Fight Climate Change With Your Undies — A Hang Drying Manifesto


August 23rd, 2020 by  

August 24–28 is “Hang Dry For Climate Change Week.” Join the nonprofits Solar Oregon, African American Alliance for Homeownership, and Electrify Now and post a picture of your clothes with the hashtag #hangdry.

Hang drying clothes is a simple practice that holds nothing short of immense power and pollution-saving potential. This most humdrumiest of daily chores, in which we simply hang damp clothes over a line or rack and wait for the sun or air to dry them, has the potential to match the herculean efforts of the entire power sector — from its bulldozers, dump trucks, and train cars to its conveyor belts, thousand-degree boilers, massive cooling towers, and overhead power lines.

Hang drying clothes in New Zealand. Image by Joseph Wachunas.

Yes, line drying is one ace in the hole for a species that needs every single effort to get itself out of a warming-world, 11th hour predicament. It’s a proverbial slingshot stone as we nervously stare down Carbon Goliath. Hanging laundry ranks at the top of the list of life choices we small folk can make for its ease and extraordinary, pollution-eliminating effects.

Almost the entire world, even industrialized countries that can afford clothes dryers and the energy to power them, seems to recognize this. In country after country, warm climate alongside cold, citizens hang their clothes out to dry. In Siberia, people freeze their clothes dry and the ice sublimates (changes directly from solid to gas).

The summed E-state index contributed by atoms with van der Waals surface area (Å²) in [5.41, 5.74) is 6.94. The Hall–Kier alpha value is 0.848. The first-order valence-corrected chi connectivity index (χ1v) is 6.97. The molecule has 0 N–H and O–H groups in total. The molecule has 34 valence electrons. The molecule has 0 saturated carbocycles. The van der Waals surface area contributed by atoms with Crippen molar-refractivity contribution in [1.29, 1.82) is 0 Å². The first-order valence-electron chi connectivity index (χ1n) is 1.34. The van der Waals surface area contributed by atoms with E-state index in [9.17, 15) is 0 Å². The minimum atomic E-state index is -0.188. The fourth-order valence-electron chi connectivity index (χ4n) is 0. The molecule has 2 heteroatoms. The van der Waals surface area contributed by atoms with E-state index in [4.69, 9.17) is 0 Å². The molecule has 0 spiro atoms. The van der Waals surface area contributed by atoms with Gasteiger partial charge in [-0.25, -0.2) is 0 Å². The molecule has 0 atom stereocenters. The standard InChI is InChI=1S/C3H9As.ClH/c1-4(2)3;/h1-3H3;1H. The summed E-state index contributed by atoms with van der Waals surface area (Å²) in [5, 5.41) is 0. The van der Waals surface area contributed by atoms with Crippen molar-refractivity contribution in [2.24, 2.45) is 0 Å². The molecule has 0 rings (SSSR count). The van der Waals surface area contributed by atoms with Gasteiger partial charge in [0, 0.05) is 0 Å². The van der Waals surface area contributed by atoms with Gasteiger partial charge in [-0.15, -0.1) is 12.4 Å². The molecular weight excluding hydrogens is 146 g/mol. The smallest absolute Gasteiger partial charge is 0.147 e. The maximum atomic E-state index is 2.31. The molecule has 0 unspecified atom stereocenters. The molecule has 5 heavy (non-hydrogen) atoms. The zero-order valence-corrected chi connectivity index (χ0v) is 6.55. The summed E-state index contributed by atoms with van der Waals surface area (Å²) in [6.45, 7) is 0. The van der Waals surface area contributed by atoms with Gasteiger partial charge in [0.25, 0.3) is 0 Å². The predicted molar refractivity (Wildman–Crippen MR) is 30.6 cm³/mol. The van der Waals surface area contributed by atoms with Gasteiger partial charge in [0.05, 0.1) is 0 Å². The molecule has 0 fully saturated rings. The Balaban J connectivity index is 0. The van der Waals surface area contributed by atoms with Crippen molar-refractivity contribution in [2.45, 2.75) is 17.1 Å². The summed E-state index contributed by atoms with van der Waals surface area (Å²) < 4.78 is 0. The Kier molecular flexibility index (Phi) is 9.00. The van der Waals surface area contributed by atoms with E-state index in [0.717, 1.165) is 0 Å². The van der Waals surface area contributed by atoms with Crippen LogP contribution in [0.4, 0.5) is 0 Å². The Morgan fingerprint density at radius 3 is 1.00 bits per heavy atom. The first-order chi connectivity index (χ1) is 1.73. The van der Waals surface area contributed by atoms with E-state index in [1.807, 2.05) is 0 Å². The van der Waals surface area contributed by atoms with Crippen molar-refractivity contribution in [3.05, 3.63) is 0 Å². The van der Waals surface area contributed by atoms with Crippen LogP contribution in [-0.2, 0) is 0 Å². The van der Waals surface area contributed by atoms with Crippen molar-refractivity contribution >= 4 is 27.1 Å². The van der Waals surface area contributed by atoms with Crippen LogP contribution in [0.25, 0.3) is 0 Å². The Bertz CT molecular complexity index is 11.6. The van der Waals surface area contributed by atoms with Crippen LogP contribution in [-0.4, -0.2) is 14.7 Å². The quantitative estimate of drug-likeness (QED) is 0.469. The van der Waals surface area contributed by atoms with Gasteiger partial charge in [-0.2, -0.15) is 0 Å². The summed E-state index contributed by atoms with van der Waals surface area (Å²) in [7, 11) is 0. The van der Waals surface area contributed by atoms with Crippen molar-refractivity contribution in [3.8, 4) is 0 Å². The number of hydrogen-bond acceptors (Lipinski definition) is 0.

In China, despite rapid industrialization, it’s hard to find dryers sold in stores. Brazil doesn’t even keep national statistics on dryer usage because so few people have them. In Japan, where the average home is 60 percent smaller than that of Americans, the Japanese choose line over dryer drum even when they happen to have one in their home. In the vast majority of the world, hang drying is the norm and dryers are the exception, and for good reason. The simple task saves an obscene amount of energy and a decent amount of money with little effort. And most significantly, its large-scale effects are enormous when it comes to helping the climate.


My first real exposure to solar-powered laundry drying started when I boarded an airplane and flew across the ocean to spend a year as an exchange student in Italy, at age 18. Italians are famous for line drying clothes, and images of dark-haired Neapolitans hanging sheets on lines between buildings are present in many of our collective imaginations for good reason.